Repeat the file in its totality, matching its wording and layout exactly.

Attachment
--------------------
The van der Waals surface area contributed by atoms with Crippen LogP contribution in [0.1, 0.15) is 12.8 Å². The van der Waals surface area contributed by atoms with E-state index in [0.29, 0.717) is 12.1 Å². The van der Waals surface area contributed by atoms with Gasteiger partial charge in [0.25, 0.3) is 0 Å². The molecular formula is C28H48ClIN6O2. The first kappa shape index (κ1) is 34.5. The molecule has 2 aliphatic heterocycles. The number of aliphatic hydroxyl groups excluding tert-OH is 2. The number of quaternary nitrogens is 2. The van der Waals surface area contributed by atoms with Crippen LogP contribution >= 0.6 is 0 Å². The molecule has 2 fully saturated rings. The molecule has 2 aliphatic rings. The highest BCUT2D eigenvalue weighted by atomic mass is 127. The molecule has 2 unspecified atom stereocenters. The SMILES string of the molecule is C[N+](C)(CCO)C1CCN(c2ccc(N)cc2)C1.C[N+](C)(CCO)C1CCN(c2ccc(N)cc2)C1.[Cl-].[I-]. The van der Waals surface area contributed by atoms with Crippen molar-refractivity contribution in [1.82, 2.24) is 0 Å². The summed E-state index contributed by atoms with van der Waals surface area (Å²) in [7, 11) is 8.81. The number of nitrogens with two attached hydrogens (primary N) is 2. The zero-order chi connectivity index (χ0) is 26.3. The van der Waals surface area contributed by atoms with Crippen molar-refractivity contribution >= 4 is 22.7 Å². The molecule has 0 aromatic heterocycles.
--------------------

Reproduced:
The van der Waals surface area contributed by atoms with Crippen LogP contribution in [0.1, 0.15) is 12.8 Å². The van der Waals surface area contributed by atoms with E-state index in [0.29, 0.717) is 12.1 Å². The van der Waals surface area contributed by atoms with Gasteiger partial charge in [0.25, 0.3) is 0 Å². The molecular formula is C28H48ClIN6O2. The first kappa shape index (κ1) is 34.5. The molecule has 2 aliphatic heterocycles. The number of aliphatic hydroxyl groups excluding tert-OH is 2. The number of quaternary nitrogens is 2. The van der Waals surface area contributed by atoms with Crippen LogP contribution >= 0.6 is 0 Å². The molecule has 2 fully saturated rings. The molecule has 2 aliphatic rings. The highest BCUT2D eigenvalue weighted by atomic mass is 127. The molecule has 2 unspecified atom stereocenters. The SMILES string of the molecule is C[N+](C)(CCO)C1CCN(c2ccc(N)cc2)C1.C[N+](C)(CCO)C1CCN(c2ccc(N)cc2)C1.[Cl-].[I-]. The van der Waals surface area contributed by atoms with Crippen molar-refractivity contribution in [1.82, 2.24) is 0 Å². The summed E-state index contributed by atoms with van der Waals surface area (Å²) in [7, 11) is 8.81. The number of nitrogens with two attached hydrogens (primary N) is 2. The zero-order chi connectivity index (χ0) is 26.3. The van der Waals surface area contributed by atoms with Crippen molar-refractivity contribution >= 4 is 22.7 Å². The molecule has 0 aromatic heterocycles.